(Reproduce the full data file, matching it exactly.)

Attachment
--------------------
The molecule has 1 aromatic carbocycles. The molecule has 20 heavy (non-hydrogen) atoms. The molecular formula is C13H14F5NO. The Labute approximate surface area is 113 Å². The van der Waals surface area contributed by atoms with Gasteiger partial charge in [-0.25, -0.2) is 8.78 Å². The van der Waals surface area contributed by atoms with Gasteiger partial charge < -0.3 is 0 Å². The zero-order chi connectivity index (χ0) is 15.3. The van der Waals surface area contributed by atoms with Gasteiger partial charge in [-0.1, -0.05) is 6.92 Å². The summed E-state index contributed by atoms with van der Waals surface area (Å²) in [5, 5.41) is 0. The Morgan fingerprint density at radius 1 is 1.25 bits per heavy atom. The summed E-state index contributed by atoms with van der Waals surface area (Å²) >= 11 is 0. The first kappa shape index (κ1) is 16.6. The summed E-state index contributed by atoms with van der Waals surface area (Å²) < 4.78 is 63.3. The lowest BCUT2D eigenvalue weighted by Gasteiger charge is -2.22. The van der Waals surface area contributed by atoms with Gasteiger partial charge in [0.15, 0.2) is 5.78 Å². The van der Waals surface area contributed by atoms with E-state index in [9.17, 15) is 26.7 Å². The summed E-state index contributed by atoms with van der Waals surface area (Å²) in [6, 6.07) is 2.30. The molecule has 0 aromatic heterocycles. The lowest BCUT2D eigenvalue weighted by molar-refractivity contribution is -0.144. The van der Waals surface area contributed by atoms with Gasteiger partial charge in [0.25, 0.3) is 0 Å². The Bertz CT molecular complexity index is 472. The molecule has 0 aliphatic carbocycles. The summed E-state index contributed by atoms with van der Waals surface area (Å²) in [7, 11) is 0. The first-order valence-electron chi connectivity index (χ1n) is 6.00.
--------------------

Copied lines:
The molecule has 1 aromatic carbocycles. The molecule has 20 heavy (non-hydrogen) atoms. The molecular formula is C13H14F5NO. The Labute approximate surface area is 113 Å². The van der Waals surface area contributed by atoms with Gasteiger partial charge in [-0.25, -0.2) is 8.78 Å². The van der Waals surface area contributed by atoms with Gasteiger partial charge < -0.3 is 0 Å². The zero-order chi connectivity index (χ0) is 15.3. The van der Waals surface area contributed by atoms with Gasteiger partial charge in [-0.1, -0.05) is 6.92 Å². The summed E-state index contributed by atoms with van der Waals surface area (Å²) in [5, 5.41) is 0. The Morgan fingerprint density at radius 1 is 1.25 bits per heavy atom. The summed E-state index contributed by atoms with van der Waals surface area (Å²) >= 11 is 0. The first kappa shape index (κ1) is 16.6. The summed E-state index contributed by atoms with van der Waals surface area (Å²) < 4.78 is 63.3. The lowest BCUT2D eigenvalue weighted by Gasteiger charge is -2.22. The van der Waals surface area contributed by atoms with Gasteiger partial charge in [0.15, 0.2) is 5.78 Å². The van der Waals surface area contributed by atoms with E-state index in [9.17, 15) is 26.7 Å². The summed E-state index contributed by atoms with van der Waals surface area (Å²) in [6, 6.07) is 2.30. The molecule has 0 aromatic heterocycles. The lowest BCUT2D eigenvalue weighted by molar-refractivity contribution is -0.144. The van der Waals surface area contributed by atoms with Gasteiger partial charge in [0.25, 0.3) is 0 Å². The Bertz CT molecular complexity index is 472. The molecule has 0 aliphatic carbocycles. The summed E-state index contributed by atoms with van der Waals surface area (Å²) in [7, 11) is 0. The first-order valence-electron chi connectivity index (χ1n) is 6.00.